About 10 feet to 1 inch
In graphite by Hawksmoor with a few figured dimensions; in ink by Dance at top right, GD, and to right in C19 hand, (14)
Signed and dated
Undated, but datable March-May 1689
Medium and dimensions
Pen and brown ink over graphite under-drawing; some under-scoring; some grey wash Laid paper, laid down, except for 75 mm fold on left side of sheet which is linen-backed. Originally folded on right centre. Light, pinkish-brown staining across bottom half of sheet, indicating that this was at the top of the volume at first, with the staining in matching patterns either side of original fold; 280 x 484
Measuring 319 feet, this elevation is only three feet longer than the near-final elevation for the Privy Garden front (section 4, 6;110/9). It relates most closely to the elevation of the Privy Garden range in Grand Project 2 (section 2, 2; 110/7), even though the latter is much shorter (260 feet). In both elevations, a portico of four giant Corinthian columns is applied to the central pavilion. In this design, however, the columns are 35 feet rather than 38 feet high. The elevation appears to represent an initial scheme for an extended Privy Garden front, following the decision in April or early May 1689 to build just two principal frontages rather than a completely new Privy Court. The overall plan of the façade, with deeply projecting four-bay outer pavilions, follows the disposition of the inked-in Privy Garden frontage on the second survey plan at All Souls (Geraghty 2007, No. 205; AS IV.5), although the latter scales shorter at about 310 feet. The absence of room divisions and any indication of how the frontage would link with the existing fabric behind the range suggests that this was a study elevation rather than part of a fully developed scheme.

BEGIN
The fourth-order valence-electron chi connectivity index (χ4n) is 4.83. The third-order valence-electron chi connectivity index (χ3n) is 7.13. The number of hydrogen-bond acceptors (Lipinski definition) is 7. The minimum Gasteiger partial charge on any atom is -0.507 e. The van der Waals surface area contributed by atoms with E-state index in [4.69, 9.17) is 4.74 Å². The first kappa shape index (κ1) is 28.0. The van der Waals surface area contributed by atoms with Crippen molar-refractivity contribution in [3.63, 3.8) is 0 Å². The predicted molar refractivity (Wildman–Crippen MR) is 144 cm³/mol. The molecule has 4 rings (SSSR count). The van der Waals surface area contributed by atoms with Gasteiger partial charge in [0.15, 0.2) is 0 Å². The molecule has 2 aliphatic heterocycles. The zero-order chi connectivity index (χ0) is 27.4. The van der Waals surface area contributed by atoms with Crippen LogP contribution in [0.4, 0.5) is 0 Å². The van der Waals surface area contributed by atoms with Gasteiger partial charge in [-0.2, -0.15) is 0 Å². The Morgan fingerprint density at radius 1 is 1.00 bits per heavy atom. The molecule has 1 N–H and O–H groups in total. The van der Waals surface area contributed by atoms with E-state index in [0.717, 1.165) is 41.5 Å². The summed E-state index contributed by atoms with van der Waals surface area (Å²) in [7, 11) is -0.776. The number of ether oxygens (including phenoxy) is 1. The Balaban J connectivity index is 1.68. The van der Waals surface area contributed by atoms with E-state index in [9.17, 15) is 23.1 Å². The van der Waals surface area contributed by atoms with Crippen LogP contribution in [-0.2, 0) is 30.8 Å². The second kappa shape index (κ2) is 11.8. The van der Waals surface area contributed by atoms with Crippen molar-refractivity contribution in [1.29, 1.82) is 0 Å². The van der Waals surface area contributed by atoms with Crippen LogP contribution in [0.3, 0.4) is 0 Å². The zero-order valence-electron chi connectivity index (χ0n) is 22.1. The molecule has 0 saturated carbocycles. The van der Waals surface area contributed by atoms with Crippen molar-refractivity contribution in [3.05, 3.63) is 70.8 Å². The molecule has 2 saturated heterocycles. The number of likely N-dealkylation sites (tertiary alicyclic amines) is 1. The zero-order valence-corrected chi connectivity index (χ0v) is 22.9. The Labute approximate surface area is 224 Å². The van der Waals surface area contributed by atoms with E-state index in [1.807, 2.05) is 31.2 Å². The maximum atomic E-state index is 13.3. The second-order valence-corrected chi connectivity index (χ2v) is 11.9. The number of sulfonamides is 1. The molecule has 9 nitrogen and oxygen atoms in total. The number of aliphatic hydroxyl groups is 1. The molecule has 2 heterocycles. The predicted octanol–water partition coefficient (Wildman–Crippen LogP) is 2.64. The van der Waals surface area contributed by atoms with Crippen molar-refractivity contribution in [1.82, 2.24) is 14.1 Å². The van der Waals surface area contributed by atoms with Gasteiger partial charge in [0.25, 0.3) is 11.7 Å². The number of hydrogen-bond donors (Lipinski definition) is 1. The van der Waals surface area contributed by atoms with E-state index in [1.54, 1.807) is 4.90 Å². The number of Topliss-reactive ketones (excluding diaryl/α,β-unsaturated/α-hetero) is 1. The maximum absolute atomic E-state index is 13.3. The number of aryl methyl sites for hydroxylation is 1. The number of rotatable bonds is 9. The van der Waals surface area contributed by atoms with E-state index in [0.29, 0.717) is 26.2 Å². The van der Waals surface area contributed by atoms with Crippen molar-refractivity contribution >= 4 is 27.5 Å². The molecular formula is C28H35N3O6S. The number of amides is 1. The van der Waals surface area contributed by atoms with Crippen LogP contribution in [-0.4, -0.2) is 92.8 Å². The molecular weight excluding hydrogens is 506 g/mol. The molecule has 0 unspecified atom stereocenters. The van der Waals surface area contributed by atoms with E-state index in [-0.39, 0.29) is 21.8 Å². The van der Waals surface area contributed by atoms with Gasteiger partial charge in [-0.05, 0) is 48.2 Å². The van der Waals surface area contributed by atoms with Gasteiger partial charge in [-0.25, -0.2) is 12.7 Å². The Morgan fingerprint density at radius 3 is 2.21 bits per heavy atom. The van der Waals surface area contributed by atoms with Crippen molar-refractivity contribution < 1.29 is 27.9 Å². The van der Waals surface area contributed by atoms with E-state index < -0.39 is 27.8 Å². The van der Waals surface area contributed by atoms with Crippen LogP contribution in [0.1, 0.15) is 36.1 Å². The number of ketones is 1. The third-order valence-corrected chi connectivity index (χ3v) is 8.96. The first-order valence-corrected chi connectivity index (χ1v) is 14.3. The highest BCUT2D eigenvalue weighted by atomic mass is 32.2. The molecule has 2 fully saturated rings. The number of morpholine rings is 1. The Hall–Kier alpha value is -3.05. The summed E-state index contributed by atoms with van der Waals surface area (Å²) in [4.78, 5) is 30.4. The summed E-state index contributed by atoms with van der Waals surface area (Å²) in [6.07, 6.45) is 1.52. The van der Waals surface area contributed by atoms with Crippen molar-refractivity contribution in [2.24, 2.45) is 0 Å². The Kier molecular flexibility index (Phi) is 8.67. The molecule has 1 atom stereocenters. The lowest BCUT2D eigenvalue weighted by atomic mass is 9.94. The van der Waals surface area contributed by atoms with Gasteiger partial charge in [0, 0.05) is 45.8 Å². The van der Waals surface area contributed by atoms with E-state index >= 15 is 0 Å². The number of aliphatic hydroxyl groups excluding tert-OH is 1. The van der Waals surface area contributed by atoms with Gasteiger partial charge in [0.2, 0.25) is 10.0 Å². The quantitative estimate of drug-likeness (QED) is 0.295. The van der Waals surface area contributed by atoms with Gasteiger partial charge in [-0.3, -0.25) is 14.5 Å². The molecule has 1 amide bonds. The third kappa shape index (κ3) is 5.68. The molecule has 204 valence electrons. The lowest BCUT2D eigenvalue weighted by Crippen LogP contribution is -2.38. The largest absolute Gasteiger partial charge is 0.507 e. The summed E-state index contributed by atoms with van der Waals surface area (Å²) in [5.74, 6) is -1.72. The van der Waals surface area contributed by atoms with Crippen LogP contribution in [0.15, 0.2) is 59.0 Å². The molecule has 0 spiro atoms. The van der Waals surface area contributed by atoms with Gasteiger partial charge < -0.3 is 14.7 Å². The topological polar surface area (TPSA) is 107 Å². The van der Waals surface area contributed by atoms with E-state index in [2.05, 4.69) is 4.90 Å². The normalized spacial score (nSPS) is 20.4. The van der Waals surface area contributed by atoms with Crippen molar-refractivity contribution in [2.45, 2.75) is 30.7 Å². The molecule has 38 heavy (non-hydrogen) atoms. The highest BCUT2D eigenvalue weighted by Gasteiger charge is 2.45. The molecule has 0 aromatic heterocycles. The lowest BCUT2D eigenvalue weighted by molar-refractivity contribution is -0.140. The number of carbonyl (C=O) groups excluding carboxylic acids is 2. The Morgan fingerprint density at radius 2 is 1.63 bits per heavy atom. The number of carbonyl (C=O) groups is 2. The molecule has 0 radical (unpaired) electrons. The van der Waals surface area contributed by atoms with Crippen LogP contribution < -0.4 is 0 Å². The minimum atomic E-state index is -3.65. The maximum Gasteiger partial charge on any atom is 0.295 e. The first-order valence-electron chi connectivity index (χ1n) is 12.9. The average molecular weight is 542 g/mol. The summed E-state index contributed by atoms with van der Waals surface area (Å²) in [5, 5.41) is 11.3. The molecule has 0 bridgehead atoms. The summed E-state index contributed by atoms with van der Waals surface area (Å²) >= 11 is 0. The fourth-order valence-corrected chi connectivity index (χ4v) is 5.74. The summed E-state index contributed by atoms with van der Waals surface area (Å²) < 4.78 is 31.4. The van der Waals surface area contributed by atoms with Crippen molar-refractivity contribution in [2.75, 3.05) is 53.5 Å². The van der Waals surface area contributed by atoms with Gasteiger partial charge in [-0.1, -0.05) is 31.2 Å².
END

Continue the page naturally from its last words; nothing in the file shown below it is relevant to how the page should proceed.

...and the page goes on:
The elevation itself is a skilful response to the problem posed by the reduction in the main floor from 18 feet in Grand Project 2 (section 2, 2; 110/7) to 13 feet 6 inches (inscribed on the right-hand side of the elevation as 12 feet 6 inches plus 1 foot for the string course). This is still 1 foot more than the executed first-floor height of 12 feet 6 inches. The tall arch-headed openings in the ground-floor loggia of 110/7 have been compressed into short, flat headed openings, with channelled lintels carried on dwarf pilasters. The first-floor order remains 20 feet high, but the sills of the first-floor windows have been dropped to floor level, to create more space for the Corinthian capitals in the upper part of the wall.
Wren Society, IV, pl. 16
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